Legislators spurn new restrictions on bounty hunters

Legislation designed to crack down on bounty hunters following a fatal shooting in Clarksville last spring has died quietly in the House Criminal Justice Subcommittee, reports the Leaf-Chronicle.

The bill (HB2007), sponsored in the House by Rep. Joe Pitts, D-Clarksville, and in the Senate by Sen. Paul Bailey, R-Sparta, was defeated by voice vote without a single question being asked, Pitts said.

“I regret we were unable to see this bill advance. We worked with law enforcement, and the bail bond industry for several months to come up with some very common sense changes that would enhance public safety,” Pitts said.

“The vote was a surprise given the lack of questions or concerns raised by the committee during the hearing. I hope another tragedy like the one in our community in 2017 doesn’t happen before needed changes are made.”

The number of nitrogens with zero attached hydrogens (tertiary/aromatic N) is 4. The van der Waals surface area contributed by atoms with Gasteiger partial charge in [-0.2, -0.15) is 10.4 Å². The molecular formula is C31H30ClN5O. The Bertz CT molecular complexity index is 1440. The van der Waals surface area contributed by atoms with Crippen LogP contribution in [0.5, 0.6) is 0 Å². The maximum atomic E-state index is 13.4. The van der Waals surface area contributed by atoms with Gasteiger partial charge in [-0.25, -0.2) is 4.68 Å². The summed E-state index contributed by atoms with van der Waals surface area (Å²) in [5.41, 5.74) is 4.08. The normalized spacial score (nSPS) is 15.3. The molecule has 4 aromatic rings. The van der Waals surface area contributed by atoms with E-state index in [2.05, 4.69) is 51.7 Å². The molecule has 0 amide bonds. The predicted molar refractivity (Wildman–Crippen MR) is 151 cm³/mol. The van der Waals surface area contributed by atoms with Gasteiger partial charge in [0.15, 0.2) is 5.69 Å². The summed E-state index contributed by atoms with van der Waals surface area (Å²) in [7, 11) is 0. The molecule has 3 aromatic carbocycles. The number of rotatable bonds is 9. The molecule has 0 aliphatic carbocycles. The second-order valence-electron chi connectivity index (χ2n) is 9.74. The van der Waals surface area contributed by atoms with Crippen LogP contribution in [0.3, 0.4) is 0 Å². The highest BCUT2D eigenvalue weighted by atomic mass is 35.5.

Among other elements, the proposed legislation would have:

-Banned bounty hunting by convicted felons and dishonorably discharged veterans.

-Required bounty hunters to coordinate their efforts with the local Sheriff’s Office.

-Banned the use of any uniform or badge with the words “agent” or “officer” or that imply law enforcement powers.

-Required training with weapons or animals used in bounty hunting.

-Banned breaking motor vehicle laws while bounty hunting.

The legislation was spurred by the death of Jalen Johnson Milan, 24, who was shot April 23 (in Clarksville) after bounty hunters and bondsmen opened fire on a car he was riding in while they were looking for another man who had skipped bond.

The other man was not in the car, and Milan died from his injuries. The seven bounty hunters and bondsmen were charged with murder.

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